Skip to main content.

Discharged To The Street: A Shortcut to Readmission?

Discharged To The Street: A Shortcut to Readmission?

Picture of Isabelle Walker

Homelessness and illness go hand in hand. Generally, the longer a person lives without a home, outside or in a shelter, the sicker they are, both in the number and severity of their illnesses. Hospital stays are routine in the lives of homeless people, and recovering from an acute illness is fraught with discomfort and risk. As an Online Community Building and Heatlh Fellow, I'm going to be examining the dilemma of hospital discharges of homeless people in Santa Barbara, and posting reports on my blog,

A few cities, like Boston, have well funded respite care centers for their homeless residents. In that city, when a homeless person is discharged from an acute care center, they're not relegated to the quirks of weather and occupancy rates at shelters. They're admitted to a step-down center with round the clock nursing and allowed to recover fully before resuming the hardships of street existence. People who are discharged directly to "the streets," with limited access to nutritious food and an inability to rest, recuperate inadequately. Many times, they have to be readmitted for the very same illness.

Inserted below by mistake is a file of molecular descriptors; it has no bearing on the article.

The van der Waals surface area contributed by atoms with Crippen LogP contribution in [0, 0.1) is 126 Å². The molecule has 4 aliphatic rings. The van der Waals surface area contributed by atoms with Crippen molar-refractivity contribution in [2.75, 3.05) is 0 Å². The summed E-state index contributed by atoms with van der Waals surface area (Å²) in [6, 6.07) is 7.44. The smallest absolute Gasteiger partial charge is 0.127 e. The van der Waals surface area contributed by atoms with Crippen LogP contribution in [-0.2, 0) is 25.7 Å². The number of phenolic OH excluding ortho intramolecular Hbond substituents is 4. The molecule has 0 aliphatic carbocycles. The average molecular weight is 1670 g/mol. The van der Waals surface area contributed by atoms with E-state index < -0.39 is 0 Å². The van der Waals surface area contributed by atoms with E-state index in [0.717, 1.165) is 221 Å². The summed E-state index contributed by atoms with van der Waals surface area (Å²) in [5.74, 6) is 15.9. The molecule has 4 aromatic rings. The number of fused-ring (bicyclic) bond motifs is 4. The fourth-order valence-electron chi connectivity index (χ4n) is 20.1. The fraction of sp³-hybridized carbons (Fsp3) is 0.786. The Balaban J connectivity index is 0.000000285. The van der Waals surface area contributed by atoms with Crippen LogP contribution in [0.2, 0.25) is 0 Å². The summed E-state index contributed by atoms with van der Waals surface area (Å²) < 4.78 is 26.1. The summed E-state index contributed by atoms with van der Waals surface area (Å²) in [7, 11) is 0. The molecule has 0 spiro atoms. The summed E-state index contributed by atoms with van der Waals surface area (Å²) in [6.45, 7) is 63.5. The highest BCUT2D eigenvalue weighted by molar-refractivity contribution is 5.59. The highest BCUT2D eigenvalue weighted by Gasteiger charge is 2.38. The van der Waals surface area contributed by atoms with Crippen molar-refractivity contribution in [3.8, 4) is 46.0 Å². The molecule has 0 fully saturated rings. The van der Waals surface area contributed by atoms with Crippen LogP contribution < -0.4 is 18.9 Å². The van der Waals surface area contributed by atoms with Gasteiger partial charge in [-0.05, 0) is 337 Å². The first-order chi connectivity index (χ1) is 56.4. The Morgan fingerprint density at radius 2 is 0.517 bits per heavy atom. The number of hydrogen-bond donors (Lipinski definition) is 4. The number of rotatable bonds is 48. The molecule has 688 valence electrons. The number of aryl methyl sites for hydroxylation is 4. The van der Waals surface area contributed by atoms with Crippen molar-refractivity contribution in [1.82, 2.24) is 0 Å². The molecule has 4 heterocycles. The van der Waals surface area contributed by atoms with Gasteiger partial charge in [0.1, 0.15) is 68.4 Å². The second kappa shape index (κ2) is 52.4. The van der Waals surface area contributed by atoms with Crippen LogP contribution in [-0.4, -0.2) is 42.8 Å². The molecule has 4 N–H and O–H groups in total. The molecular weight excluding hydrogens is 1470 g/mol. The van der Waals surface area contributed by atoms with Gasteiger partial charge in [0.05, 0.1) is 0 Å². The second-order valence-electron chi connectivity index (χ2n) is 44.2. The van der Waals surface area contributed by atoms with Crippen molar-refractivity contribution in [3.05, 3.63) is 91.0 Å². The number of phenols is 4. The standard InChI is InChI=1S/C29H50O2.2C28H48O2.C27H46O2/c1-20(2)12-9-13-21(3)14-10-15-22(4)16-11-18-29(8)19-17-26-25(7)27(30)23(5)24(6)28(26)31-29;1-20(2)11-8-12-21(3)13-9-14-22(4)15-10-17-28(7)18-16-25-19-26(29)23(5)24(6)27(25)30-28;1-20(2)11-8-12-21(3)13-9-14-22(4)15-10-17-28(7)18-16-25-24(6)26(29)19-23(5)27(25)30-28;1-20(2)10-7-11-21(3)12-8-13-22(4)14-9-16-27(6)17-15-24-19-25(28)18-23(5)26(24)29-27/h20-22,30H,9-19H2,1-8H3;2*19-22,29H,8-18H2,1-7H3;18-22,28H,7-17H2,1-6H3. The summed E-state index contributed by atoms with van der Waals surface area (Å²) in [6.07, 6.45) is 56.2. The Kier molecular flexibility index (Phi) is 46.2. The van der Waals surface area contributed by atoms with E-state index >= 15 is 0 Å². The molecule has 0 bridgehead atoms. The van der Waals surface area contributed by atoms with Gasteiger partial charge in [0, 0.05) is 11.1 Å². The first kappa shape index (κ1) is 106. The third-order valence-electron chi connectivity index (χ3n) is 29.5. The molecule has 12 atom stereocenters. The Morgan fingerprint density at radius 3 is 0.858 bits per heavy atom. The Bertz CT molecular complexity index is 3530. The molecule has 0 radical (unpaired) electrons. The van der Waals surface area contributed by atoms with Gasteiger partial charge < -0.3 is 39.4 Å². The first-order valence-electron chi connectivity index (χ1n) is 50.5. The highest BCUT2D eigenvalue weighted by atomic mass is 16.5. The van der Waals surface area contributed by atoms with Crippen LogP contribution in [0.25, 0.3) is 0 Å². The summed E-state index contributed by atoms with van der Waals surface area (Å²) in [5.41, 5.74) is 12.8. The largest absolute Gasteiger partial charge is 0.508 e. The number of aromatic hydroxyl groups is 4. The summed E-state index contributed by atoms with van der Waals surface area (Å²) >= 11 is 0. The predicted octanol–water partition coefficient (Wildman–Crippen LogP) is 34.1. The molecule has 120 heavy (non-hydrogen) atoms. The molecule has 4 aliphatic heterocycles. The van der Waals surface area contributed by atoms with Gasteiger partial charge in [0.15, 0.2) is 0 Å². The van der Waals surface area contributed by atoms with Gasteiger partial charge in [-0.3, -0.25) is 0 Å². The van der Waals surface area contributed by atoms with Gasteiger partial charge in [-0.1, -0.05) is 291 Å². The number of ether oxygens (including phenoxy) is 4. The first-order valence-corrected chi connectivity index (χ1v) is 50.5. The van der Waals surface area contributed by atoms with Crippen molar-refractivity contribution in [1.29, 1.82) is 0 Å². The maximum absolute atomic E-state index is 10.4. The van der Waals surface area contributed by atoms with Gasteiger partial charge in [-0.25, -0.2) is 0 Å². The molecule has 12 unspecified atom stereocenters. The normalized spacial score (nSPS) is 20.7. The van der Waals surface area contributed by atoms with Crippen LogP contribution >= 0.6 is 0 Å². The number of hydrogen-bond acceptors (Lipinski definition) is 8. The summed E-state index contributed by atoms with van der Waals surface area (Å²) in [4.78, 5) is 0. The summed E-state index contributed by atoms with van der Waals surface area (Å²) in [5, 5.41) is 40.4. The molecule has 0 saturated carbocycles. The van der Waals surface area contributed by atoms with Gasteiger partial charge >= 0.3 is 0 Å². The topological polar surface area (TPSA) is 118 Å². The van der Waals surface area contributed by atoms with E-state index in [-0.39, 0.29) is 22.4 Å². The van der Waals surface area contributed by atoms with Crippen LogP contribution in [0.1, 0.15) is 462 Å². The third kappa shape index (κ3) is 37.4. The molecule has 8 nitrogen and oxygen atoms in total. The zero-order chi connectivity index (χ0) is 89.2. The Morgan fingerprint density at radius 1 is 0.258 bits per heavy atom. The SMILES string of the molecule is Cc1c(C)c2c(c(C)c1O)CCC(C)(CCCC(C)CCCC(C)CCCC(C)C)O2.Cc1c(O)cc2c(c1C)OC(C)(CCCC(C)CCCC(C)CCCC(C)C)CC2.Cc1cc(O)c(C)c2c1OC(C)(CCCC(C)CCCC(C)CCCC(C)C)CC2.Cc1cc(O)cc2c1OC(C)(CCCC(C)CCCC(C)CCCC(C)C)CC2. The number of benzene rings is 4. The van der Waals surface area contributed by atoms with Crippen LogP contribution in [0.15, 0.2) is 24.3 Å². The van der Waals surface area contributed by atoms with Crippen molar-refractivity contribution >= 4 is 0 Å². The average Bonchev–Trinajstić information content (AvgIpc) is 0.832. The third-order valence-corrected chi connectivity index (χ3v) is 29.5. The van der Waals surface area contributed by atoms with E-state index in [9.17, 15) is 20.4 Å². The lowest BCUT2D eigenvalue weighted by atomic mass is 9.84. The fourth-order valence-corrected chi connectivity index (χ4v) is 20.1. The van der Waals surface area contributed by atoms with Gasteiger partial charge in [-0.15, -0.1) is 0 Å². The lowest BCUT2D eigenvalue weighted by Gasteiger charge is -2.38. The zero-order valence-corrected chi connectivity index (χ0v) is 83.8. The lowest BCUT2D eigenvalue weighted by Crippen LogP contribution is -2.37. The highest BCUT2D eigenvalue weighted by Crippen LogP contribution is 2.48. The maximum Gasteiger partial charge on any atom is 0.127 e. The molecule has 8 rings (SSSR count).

In Santa Barbara, I recently saw a homeless person discharged from the hospital while still suffering the effects of pneumonia. The hospital was fully aware the individual would be camping and that rain was forecast for the weekend. It was not an isolated incident.

In my fellowship project, I'm going to follow a number of individuals and observe the trajectory of their condition. I hope to get one or two of them on video, speaking directly about their symptoms and their plans for taking care of themselves. I hope to impress upon the community how inefficient and inhumane it is to release sick, impoverished people to the sidewalk, and then bemoan their readmission weeks or months later for the very same condition.

Leave A Comment


It's been a couple weeks of big headlines touting surprisingly high levels of vaccine efficacy from ongoing trials by Pfizer and Moderna. But huge logistical and ethical challenges remain in getting large swathes of the country vaccinated. Which groups should get their shots first? Join us for our next webinar on Nov. 24 (1-2 p.m. ET), when we’ll take an updated look at those hurdles, and discuss how you can translate this massive and urgent story for audiences in the weeks and months to come. Sign-up here!


Follow Us



CHJ Icon